This year has tested the resolve of investors like a few years ago. In the first six months of 2022, the benchmark S&P500 recorded its worst performance since 1970, while the Nasdaq Compound shouted in bearish territory.

Yet despite this turmoil, my belief that some small-cap stocks can significantly outperform over the long term remains unchanged. A “small cap stock” is traditionally defined as a publicly traded company with a market capitalization between $300 million and $2 billion.

Image source: Getty Images.

Although small-cap companies often carry additional risks during periods of volatility (for example, they may not be profitable and/or time-tested), they can offer exceptional potential for growth and innovation. It only takes one or two big wins in the small cap space to generate life-changing money in the long run.

As of the August 25, 2022 close, four of my top eight weighted percentage holdings were small-cap stocks. With these four stocks collectively representing more than 18% of my invested assets, there is no doubt that I am betting the farm on the outperformance of certain small caps.


The first relatively small stock I made a big long-term bet on was a cloud-based programmatic ad tech company. PubMatic (PUBM -3.50%). Of the 43 stocks I have positions in, PubMatic ranks 8th among invested assets.

PubMatic is a sell-side programmatic ad provider (SSP). In plain English, this means that it helps publishers sell their digital signage space to advertisers using automated software. Due to industry consolidation, there aren’t too many SSPs for publishers to choose from.

If there’s one obvious reason to buy PubMatic, it’s because advertising dollars are continually shifting from print and traditional cable to digital formats, such as video, mobile and over-the-top streaming channels. . While the digital advertising industry is expected to grow at an average annual rate of around 10% through the middle of the decade, PubMatic’s annual organic growth rate has consistently hovered between 20% and 50% for the past two years. This reflects both the limited choice in the SSP space, as well as the company’s programmatic advertising platform that satisfies advertisers and publishers with relevant ad placement.

Additionally, PubMatic has designed and built its own cloud infrastructure to run its programmatic advertising platform. While this is a time-consuming and expensive undertaking, it should result in significantly higher margins than other SSPs that rely on third-party infrastructure.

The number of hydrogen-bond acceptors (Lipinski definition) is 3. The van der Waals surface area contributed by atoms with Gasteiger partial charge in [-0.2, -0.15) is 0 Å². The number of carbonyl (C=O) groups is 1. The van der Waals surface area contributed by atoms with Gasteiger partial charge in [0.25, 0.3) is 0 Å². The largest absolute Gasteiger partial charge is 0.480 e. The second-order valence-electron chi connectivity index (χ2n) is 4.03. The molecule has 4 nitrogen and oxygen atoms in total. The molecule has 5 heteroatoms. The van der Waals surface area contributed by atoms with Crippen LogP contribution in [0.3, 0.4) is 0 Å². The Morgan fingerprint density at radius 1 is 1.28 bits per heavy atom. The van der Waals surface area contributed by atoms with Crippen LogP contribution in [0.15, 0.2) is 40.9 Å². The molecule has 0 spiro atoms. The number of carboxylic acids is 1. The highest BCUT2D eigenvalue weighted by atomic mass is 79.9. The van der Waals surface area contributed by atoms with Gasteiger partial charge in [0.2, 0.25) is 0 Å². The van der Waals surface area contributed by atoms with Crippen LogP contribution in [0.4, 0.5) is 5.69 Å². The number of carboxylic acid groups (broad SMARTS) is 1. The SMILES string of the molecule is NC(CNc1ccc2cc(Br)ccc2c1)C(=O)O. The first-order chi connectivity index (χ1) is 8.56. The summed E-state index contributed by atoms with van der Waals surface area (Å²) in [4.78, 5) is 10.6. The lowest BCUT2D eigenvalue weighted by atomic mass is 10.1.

With $183 million in cash, cash equivalents and marketable securities, and zero debt, PubMatic appears to be in excellent shape to sustain double-digit growth throughout the decade, if not well beyond.

A person looking lovingly at a poodle dog that is next to them.

Image source: Getty Images.


The second small-cap stock I’m betting on on the farm is a dog-focused products and services company Bark (BARK -4.42%). Bark is my third largest holding and represents over 6% of my invested assets.

As a pet owner for virtually my entire life, I can attest that wallets open wide when it comes to the health and well-being of your furry family member, at gills, feathers or scales. According to data from the American Pet Products Association, it has been more than a quarter century since spending on pets in the United States has declined year over year. In short, even the worst recession in decades hasn’t slowed pet spending.

What makes Bark so appealing is the company’s operating model. Although Bark’s products can be found in tens of thousands of outlets across the country, the real lure is its online subscription service. By the end of June, Bark had nearly 2.28 million active subscribers and generated about 90% of its sales in its direct-to-consumer segment. This is important because it is much cheaper for a business to manage its inventory if most of its revenue comes from predictable subscriptions. Unsurprisingly, Bark’s gross margin has mostly hovered around 60%.